CAMP BONDSTEEL, Yugoslavia (AP) _ President Bush ventured into the recovering Kosovo province Tuesday, telling U.S. troops he hopes to speed the day when peace is self-sustaining here and they can go home.
The president brought with him a defense spending bill passed by Congress that includes $1.9 billion to boosts pay, benefits and health care for American troops. He signed it before thousands of cheering soldiers in green camouflage fatigues.
Bush told the troops of Camp Bondsteel that their mission in Kosovo is vital to block those who use religious and ethic differences to perpetuate violence. He said America's diverse military serves as an example of peaceful coexistence for Serbs and ethnic Albanians in Kosovo.
``It's a rebuke to the ethnic intolerance and narrow nationalism that brought us here in the first place,'' Bush said. ``We must not allow difference to be a license to kill, and vulnerability an excuse to dominate.''
The United States' goal, Bush said, ``is to hasten the day when peace is self-sustaining, when local democratically elected authorities can assume full responsibility, and when NATO forces can go home.''
But until then, Bush said, the soldiers play a pivotal role in staunching the flow of arms to rebels who seek to incite violence in neighboring Macedonia.
``Kosovo must not be a safe haven for insurgents elsewhere,'' Bush said. The United States, the president vowed, will work with NATO allies in pursuing freedom and tolerance ``from Kosovo to Kashmir.''
Bush has a long-held ambivalence toward peacekeeping operations, such as the roughly 42,000 military personnel deployed in Kosovo by 16 NATO countries. As a candidate, he held that American troops should intervene in overseas conflicts only to stop war, not to keep peace, and those assertions raised alarm that Bush might withdraw the 5,000 U.S. troops from Kosovo.
As he did earlier in his European trip, Bush pledged that the United States will not back out of its NATO peacekeeping commitments in the Balkans. ``There's still a lot of work to do,'' he said. ``We came in together and we will leave together.''
But in a statement, Bush said while U.S. forces' involvement in Kosovo is essential now, it ``should not be indefinite.'' He stressed the need to speed along the transfer of public safety duties from combat forces to ``specialized units, international police and, ultimately, local authorities.''
Bush and first lady Laura Bush took a small Air Force jet from Rome to Kosovo's capital Pristina, then went by helicopter to the sprawling Bondsteel base camp.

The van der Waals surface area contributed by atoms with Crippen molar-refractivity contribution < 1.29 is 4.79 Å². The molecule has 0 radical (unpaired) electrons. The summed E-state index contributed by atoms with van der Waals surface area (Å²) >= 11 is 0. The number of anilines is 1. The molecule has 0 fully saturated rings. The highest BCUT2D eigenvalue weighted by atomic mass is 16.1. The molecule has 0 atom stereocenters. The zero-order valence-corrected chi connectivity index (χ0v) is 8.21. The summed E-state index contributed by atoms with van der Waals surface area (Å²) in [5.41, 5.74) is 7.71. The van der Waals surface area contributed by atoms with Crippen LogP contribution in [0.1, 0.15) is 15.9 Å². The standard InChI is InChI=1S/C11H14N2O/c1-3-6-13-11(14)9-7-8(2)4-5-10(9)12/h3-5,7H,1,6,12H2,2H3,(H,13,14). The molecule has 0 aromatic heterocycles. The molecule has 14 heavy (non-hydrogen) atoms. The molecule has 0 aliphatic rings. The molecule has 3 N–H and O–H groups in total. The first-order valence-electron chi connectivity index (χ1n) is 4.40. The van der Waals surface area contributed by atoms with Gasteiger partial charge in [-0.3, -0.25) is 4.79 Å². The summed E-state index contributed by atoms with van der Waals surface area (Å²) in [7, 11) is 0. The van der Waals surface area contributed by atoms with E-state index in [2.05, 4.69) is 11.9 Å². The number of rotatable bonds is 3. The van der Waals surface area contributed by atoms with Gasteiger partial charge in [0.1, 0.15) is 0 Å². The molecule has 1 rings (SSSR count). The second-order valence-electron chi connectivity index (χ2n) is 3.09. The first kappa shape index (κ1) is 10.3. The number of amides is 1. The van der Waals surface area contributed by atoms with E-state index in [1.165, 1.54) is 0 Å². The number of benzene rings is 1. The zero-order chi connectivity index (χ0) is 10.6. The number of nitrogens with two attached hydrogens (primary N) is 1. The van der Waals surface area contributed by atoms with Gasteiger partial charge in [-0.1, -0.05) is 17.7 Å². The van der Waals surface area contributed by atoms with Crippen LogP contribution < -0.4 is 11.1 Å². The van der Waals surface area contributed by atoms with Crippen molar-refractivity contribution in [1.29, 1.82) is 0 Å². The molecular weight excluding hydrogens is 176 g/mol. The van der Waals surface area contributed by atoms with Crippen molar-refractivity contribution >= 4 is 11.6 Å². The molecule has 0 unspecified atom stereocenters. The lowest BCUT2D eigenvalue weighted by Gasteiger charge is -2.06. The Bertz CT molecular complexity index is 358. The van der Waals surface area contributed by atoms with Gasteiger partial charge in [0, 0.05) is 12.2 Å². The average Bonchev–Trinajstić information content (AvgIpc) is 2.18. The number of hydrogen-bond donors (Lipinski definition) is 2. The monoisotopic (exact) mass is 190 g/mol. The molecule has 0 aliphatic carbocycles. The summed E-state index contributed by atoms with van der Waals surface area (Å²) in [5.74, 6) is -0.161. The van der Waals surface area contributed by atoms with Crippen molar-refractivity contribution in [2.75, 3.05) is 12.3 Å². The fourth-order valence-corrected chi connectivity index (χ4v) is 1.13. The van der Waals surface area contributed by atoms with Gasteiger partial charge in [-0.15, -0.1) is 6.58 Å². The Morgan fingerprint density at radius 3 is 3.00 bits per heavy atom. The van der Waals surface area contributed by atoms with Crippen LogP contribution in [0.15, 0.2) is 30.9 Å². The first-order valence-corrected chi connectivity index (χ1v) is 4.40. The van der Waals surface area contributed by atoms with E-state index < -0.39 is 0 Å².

Clad comfortably in a gray shirt and black slacks, the president walked up a small hut and signed a guest book for visiting VIPs. He then received a briefing from Lt. Gen. Thorstein Skiaker, the Norwegian commander of the KFOR peacekeeping force, and Hans Haekkerrup, the Danish U.N. administrator in Kosovo.
Bush joked with the 3,000 soldiers who gathered in a base courtyard, telling them he planned a run up nearby Radar Hill. He called out the various units by their nicknames, such as the 101st Airborne Division's Screaming Eagles.
``It's always a proud moment for the commander in chief to see the troops who uphold the values of our country,'' Bush said. ``Especially here, seeing you in a foreign land, brings home the true meaning of the sacrifices you make for our freedom.''
The visit was Bush's first to an overseas peacekeeping mission, and the soldiers seemed happy to see him. The commander, Brig. Gen. William C. David, called the president ``a P.T.-running fool'' _ a reference to physical training _ and gave him a running jacket with military insignia.
``He acted like the president of everyone,'' said Army Spc. Raul Davis, 27, of Los Angeles. ``Sometimes you don't feel appreciated here. I'm glad he appreciates us and all the hard work we do.''
Before flying back to Rome for his return flight to Washington at the end of a weeklong European trip, Bush lunched in the camp mess hall with five soldiers at a table covered with a blue tablecloth.
Walking through the chow line, Bush passed a frosted chocolate cake that read, ``Welcome President Bush _ peace in Kosovo.'' He ordered fried chicken and macaroni and cheese, and avoided his favorite peanut butter-and-jelly sandwiches. ``Trying to work off the poundage,'' Bush said.
Kosovo _ a province of the main Yugoslav republic, Serbia _ has been run by the United Nations and NATO since Serb troops left two years ago after a NATO bombing campaign to halt Yugoslavia's crackdown on the ethnic Albanian majority.
Tens of thousands of Serbs remained after some 200,000 of their compatriots fled, and they want Kosovo to remain a southern Serbia province. Ethnic Albanians demand independence.